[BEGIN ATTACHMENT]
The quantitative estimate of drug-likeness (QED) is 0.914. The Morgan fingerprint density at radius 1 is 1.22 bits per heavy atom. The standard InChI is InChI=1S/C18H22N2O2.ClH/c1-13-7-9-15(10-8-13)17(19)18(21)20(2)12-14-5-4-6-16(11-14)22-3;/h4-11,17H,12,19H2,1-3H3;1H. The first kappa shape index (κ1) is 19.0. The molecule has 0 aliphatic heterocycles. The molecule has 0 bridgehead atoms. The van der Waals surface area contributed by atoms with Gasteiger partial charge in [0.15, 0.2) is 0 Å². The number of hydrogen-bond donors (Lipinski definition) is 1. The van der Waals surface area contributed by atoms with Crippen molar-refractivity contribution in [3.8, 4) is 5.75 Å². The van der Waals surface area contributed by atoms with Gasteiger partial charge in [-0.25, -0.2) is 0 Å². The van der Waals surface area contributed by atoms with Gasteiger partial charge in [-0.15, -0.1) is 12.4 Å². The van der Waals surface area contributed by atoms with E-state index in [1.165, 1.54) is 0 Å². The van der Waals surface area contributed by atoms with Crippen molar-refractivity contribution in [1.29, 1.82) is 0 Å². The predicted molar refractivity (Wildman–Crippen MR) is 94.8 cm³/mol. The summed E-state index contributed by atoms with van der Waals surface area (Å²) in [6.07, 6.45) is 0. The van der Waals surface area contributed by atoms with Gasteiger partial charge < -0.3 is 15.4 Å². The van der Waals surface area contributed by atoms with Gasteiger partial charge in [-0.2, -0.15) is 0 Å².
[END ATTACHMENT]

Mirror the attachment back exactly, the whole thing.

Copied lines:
The quantitative estimate of drug-likeness (QED) is 0.914. The Morgan fingerprint density at radius 1 is 1.22 bits per heavy atom. The standard InChI is InChI=1S/C18H22N2O2.ClH/c1-13-7-9-15(10-8-13)17(19)18(21)20(2)12-14-5-4-6-16(11-14)22-3;/h4-11,17H,12,19H2,1-3H3;1H. The first kappa shape index (κ1) is 19.0. The molecule has 0 aliphatic heterocycles. The molecule has 0 bridgehead atoms. The van der Waals surface area contributed by atoms with Gasteiger partial charge in [0.15, 0.2) is 0 Å². The number of hydrogen-bond donors (Lipinski definition) is 1. The van der Waals surface area contributed by atoms with Crippen molar-refractivity contribution in [3.8, 4) is 5.75 Å². The van der Waals surface area contributed by atoms with Gasteiger partial charge in [-0.25, -0.2) is 0 Å². The van der Waals surface area contributed by atoms with Gasteiger partial charge in [-0.15, -0.1) is 12.4 Å². The van der Waals surface area contributed by atoms with E-state index in [1.165, 1.54) is 0 Å². The van der Waals surface area contributed by atoms with Crippen molar-refractivity contribution in [1.29, 1.82) is 0 Å². The predicted molar refractivity (Wildman–Crippen MR) is 94.8 cm³/mol. The summed E-state index contributed by atoms with van der Waals surface area (Å²) in [6.07, 6.45) is 0. The van der Waals surface area contributed by atoms with Gasteiger partial charge < -0.3 is 15.4 Å². The van der Waals surface area contributed by atoms with Gasteiger partial charge in [-0.2, -0.15) is 0 Å².